The ‘Kuro Ninja’ Burger was made up of black buns coloured with charcoaled bamboo, whopper patty, hash brown, onion, lettuce, Mayo and a black garlic-soy sauce.  The burger also featured a large piece of bacon that hung out of the burger and was meant to look like the Ninja’s tongue poking out from under his black hood. I didn’t really like it all that much but I’m not usually a big burger fan. Tim was the one that wanted to try it and he loved it and actually finished mine off aswell. Fletch happily gobbled up his chicken tenders. We worked out over lunch that the area of Akihabara we wanted to see was ‘electric town’ and that it was on the other side of Akihabara station. We made the mistake of thinking we could just walk through the station, scanning our cards at the turnstiles. When we reached the other side of the station, of course we couldn’t exit through the turnstiles as our cards had been scanned in at the entrance. I don’t know if we could have went through the staffed area but didn’t think I’d be able to explain the situation properly. We made the decision to give up on Akihabara for the time and move onto Shibuya.

Shibuya

After a 30 minute train ride, we came out of Shibuya station, straight into the madness. We witnessed the famous Shibuya crossing in action and went to view the Hachiko statue. Hachiko was an extremely loyal Akita dog who waited for his owner everyday outside Shibuya station, continuing to do so even after his owner died. There is a bronze statue of Hachiko outside Shibuya station, the nearby exit is aptly named Hachiko exit.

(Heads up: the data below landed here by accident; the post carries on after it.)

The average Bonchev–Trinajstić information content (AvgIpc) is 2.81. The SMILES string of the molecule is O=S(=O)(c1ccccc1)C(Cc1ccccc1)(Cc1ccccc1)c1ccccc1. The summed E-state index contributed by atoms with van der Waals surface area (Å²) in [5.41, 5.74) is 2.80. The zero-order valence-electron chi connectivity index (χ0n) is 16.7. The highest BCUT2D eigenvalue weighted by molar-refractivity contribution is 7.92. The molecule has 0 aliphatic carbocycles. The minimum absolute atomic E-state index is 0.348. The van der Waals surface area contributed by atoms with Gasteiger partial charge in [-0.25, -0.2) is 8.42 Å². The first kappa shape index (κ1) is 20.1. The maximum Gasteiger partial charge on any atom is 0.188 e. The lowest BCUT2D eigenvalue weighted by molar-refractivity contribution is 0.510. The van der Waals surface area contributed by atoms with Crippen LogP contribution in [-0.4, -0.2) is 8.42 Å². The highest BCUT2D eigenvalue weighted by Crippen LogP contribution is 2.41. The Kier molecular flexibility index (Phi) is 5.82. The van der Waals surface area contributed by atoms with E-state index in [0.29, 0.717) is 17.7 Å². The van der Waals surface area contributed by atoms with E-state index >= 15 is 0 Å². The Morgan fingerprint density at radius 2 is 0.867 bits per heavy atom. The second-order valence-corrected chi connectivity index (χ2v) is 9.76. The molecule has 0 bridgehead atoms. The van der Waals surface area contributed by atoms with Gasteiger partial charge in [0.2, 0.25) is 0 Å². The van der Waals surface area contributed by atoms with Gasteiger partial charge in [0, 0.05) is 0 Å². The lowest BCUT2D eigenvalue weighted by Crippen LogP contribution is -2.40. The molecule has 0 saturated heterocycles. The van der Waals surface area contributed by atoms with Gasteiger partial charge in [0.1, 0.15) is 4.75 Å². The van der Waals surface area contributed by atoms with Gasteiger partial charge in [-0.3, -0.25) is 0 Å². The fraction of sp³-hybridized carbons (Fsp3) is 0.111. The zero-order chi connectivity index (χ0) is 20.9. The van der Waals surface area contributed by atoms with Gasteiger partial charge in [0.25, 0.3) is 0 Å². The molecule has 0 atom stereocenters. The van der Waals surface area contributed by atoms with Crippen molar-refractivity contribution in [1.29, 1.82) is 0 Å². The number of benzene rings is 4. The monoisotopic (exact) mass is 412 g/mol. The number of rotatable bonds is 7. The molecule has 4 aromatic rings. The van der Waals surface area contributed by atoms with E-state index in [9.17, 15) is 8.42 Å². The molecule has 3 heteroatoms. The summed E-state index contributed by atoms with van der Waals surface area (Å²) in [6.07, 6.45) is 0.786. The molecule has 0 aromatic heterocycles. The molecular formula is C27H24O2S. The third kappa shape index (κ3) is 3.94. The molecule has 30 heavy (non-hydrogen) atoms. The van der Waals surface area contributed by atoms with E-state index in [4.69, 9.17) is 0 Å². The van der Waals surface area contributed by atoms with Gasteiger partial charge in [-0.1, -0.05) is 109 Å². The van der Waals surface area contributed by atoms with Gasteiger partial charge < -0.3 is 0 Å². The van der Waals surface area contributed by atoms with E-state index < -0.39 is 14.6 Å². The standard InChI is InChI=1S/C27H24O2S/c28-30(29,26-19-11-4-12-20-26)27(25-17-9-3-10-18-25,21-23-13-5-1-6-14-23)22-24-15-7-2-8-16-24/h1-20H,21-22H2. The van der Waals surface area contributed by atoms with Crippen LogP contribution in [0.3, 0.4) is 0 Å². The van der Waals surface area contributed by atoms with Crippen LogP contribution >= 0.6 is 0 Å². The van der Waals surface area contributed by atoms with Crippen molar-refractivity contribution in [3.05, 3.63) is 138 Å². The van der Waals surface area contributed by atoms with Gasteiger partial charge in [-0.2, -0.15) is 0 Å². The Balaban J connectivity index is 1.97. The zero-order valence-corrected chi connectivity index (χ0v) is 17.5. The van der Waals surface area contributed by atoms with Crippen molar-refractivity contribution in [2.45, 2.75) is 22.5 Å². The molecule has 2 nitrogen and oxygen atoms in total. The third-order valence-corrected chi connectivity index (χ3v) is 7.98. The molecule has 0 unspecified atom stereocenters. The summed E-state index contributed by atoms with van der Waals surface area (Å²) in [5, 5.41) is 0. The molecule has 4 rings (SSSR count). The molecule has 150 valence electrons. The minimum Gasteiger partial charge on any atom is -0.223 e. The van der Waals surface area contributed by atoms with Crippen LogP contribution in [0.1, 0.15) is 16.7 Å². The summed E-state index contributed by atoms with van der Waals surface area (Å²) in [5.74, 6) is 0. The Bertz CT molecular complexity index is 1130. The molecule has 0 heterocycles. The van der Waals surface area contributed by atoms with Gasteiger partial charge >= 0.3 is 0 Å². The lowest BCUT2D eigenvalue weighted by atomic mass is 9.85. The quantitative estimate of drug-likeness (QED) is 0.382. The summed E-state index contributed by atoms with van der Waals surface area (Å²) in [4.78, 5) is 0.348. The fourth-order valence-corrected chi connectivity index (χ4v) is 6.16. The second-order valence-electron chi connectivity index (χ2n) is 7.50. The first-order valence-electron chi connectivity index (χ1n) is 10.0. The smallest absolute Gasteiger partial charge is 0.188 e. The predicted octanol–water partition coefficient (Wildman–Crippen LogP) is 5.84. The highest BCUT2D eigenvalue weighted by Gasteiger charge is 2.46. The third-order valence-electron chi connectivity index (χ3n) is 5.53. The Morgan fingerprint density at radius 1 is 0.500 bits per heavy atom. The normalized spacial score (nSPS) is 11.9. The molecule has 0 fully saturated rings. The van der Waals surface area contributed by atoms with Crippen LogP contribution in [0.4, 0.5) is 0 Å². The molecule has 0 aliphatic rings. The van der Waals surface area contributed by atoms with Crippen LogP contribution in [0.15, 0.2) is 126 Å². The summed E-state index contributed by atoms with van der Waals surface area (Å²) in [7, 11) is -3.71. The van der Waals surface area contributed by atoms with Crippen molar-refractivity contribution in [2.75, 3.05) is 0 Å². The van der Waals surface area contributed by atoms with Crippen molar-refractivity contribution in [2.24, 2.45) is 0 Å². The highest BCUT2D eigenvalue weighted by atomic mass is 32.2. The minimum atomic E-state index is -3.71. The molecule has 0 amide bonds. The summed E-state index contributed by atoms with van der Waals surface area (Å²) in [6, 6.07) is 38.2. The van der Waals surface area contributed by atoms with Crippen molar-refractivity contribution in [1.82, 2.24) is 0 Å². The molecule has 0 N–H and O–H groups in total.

Hachiko statue, Shibuya

We wandered around the busy streets of Shibuya. It had been drizzling rain and started to get heavier, so we entered a department store. We went up to the toy and children’s wear department, which had a great baby changing/ feeding room. After getting a nappy change, Fletcher was free to roam the toy section. He chose to play with the train table that was set up and it was great to let him have some kid time while staying out of the rain.

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After watching other children get carried out screaming ( secretly, thinking “yes, Japanese kids have tantrums too”) it was our turn. The next trip was a short 2 minute ride to Harajuku. It was still raining but had gone back to a light drizzle so we set out to explore around the area. We first walked down the famous and crowded Takeshita Dori, amongst all the umbrellas. This was the one day our umbrella wasn’t sitting in the bottom of our backpack.